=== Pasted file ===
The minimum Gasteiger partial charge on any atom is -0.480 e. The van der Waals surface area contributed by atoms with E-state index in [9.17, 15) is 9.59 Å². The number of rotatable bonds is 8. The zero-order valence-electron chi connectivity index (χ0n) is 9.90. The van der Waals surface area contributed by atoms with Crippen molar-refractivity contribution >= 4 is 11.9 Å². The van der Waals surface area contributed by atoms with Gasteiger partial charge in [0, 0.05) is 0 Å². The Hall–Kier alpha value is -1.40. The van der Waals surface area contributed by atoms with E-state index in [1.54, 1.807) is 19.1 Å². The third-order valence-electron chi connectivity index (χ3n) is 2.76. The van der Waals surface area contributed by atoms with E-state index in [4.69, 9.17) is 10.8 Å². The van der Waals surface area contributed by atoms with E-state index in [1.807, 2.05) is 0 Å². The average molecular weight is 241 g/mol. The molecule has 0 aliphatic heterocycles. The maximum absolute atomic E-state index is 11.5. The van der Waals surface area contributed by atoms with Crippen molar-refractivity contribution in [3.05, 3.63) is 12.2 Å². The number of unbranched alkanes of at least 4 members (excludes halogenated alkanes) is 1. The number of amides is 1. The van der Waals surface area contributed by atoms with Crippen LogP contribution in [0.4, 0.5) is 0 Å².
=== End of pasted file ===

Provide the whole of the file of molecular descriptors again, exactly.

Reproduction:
The minimum Gasteiger partial charge on any atom is -0.480 e. The van der Waals surface area contributed by atoms with E-state index in [9.17, 15) is 9.59 Å². The number of rotatable bonds is 8. The zero-order valence-electron chi connectivity index (χ0n) is 9.90. The van der Waals surface area contributed by atoms with Crippen molar-refractivity contribution >= 4 is 11.9 Å². The van der Waals surface area contributed by atoms with Gasteiger partial charge in [0, 0.05) is 0 Å². The Hall–Kier alpha value is -1.40. The van der Waals surface area contributed by atoms with E-state index in [1.54, 1.807) is 19.1 Å². The third-order valence-electron chi connectivity index (χ3n) is 2.76. The van der Waals surface area contributed by atoms with E-state index in [4.69, 9.17) is 10.8 Å². The van der Waals surface area contributed by atoms with E-state index in [1.807, 2.05) is 0 Å². The average molecular weight is 241 g/mol. The molecule has 0 aliphatic heterocycles. The maximum absolute atomic E-state index is 11.5. The van der Waals surface area contributed by atoms with Crippen molar-refractivity contribution in [3.05, 3.63) is 12.2 Å². The number of unbranched alkanes of at least 4 members (excludes halogenated alkanes) is 1. The number of amides is 1. The van der Waals surface area contributed by atoms with Crippen LogP contribution in [0.4, 0.5) is 0 Å².